We encounter the same difficulty towards establishing any result of the type “there is no algorithm that solves problem X”. Problem“X” could be, e.g., to check if an arbitrary program, say written in C, will ever print the number 42.
You need a mathematical formulation of what is a “mechanical procedure” or “algorithm” in order to hope that you can address the Entscheidungsproblem, or problem X above. By the way, Church proved (Church (J. Symb. Logic 1:40–41, 101–102, 1936a; Amer. J. Math. 58:345–363, 1936b)) that Hilbert’s fundamental Entscheidungsproblem admits no solution by functions that are calculable within any of the known equivalent mathematical frameworks of computability, and in this volume we will see that problem X has no algorithmic solution either, if we use the term “algorithm” in the technical, mathematical sense of this volume.
Intensive activity by many researchers, notably Post (J Symbolic Logic 1:103–105, 1936), Post (Bull Amer Math Soc 50:284–316, 1944), Kleene (Math Annalen 112:727–742, 1936, Church (Amer. J. Math. 58:345–363, 1936b), Turing (Proc London Math Soc 2(42, 43): 230–265, 544–546, 1936, 1937), (and some 30 years later Markov Trans Am Math Soc 2(15), 1960), led in the first instance in the 1930s to several alternative formulations, each purporting to mathematically characterise the concepts algorithm, mechanical procedure, and calculable function. All these formulations were soon proved to be equivalent; that is, the calculable functions admitted by any one of them were the same as those that were admitted by any other. This led Alonzo Church to formulate his conjecture, known as “Church’s Thesis”, that any intuitively computable function is also calculable within any of these equivalent mathematical frameworks of calculability or computability.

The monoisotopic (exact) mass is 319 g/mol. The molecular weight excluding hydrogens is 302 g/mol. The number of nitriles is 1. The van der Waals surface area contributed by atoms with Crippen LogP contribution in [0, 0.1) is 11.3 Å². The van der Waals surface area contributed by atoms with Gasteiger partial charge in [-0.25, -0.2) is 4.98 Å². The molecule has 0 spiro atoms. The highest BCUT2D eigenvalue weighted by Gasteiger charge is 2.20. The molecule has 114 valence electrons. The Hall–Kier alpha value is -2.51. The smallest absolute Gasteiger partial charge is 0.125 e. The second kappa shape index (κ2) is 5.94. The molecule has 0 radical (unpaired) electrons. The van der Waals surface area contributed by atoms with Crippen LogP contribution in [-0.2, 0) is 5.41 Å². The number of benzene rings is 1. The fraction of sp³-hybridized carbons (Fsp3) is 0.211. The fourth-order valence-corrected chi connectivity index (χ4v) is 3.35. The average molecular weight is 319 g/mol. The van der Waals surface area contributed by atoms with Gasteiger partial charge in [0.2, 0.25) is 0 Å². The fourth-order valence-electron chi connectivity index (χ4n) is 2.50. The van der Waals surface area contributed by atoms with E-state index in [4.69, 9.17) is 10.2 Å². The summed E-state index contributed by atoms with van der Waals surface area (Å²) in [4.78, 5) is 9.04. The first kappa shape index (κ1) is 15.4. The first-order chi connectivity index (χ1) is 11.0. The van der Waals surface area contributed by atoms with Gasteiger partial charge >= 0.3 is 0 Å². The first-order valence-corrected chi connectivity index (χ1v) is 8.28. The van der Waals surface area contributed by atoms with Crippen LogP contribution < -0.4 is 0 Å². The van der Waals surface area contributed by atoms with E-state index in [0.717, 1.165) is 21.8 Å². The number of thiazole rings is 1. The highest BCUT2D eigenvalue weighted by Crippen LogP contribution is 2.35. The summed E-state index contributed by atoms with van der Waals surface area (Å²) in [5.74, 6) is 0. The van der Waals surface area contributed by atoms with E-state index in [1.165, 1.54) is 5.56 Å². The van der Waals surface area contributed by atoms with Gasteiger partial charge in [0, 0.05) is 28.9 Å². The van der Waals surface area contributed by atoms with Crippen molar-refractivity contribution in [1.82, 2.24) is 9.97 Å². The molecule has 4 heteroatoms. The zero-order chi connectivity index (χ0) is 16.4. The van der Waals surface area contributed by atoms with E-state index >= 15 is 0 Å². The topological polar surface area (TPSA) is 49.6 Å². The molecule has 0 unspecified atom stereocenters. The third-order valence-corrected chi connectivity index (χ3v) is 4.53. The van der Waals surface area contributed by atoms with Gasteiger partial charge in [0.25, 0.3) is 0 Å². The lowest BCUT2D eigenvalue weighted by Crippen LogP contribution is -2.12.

The eventual introduction of computers provided further motivation for research on the various mathematical frameworks of computation, “models of computation” as we often say, and computability is nowadays a deep and very broad research field. The model of computation that I will present here, due to Shepherdson and Sturgis (J ACM 10:217–255, 1963), is a later model that has been informed by developments in computer science, in particular, by the advent of so-called high level —the level is “higher” the more the programming language is distanced from machine-dependent details— programming languages.